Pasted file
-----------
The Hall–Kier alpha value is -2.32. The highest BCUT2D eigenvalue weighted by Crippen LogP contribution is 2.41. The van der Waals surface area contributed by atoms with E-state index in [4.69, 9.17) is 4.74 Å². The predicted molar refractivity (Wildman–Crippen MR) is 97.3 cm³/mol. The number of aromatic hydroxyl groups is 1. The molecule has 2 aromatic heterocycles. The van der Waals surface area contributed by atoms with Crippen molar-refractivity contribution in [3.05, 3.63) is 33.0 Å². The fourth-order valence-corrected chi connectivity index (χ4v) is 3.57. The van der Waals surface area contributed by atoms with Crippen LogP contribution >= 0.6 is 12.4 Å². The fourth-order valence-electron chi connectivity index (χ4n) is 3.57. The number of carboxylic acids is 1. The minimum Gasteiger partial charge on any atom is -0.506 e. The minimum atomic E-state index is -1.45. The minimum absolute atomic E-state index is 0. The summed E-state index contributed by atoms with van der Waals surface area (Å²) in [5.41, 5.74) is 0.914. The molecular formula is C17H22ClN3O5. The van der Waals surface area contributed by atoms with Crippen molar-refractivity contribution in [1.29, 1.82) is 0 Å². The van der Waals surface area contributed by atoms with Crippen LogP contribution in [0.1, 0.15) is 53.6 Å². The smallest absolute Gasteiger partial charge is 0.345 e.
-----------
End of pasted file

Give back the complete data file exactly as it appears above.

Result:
The Hall–Kier alpha value is -2.32. The highest BCUT2D eigenvalue weighted by Crippen LogP contribution is 2.41. The van der Waals surface area contributed by atoms with E-state index in [4.69, 9.17) is 4.74 Å². The predicted molar refractivity (Wildman–Crippen MR) is 97.3 cm³/mol. The number of aromatic hydroxyl groups is 1. The molecule has 2 aromatic heterocycles. The van der Waals surface area contributed by atoms with Crippen molar-refractivity contribution in [3.05, 3.63) is 33.0 Å². The fourth-order valence-corrected chi connectivity index (χ4v) is 3.57. The van der Waals surface area contributed by atoms with Crippen LogP contribution >= 0.6 is 12.4 Å². The fourth-order valence-electron chi connectivity index (χ4n) is 3.57. The number of carboxylic acids is 1. The minimum Gasteiger partial charge on any atom is -0.506 e. The minimum atomic E-state index is -1.45. The minimum absolute atomic E-state index is 0. The summed E-state index contributed by atoms with van der Waals surface area (Å²) in [5.41, 5.74) is 0.914. The molecular formula is C17H22ClN3O5. The van der Waals surface area contributed by atoms with Crippen molar-refractivity contribution in [1.29, 1.82) is 0 Å². The van der Waals surface area contributed by atoms with Crippen LogP contribution in [0.1, 0.15) is 53.6 Å². The smallest absolute Gasteiger partial charge is 0.345 e.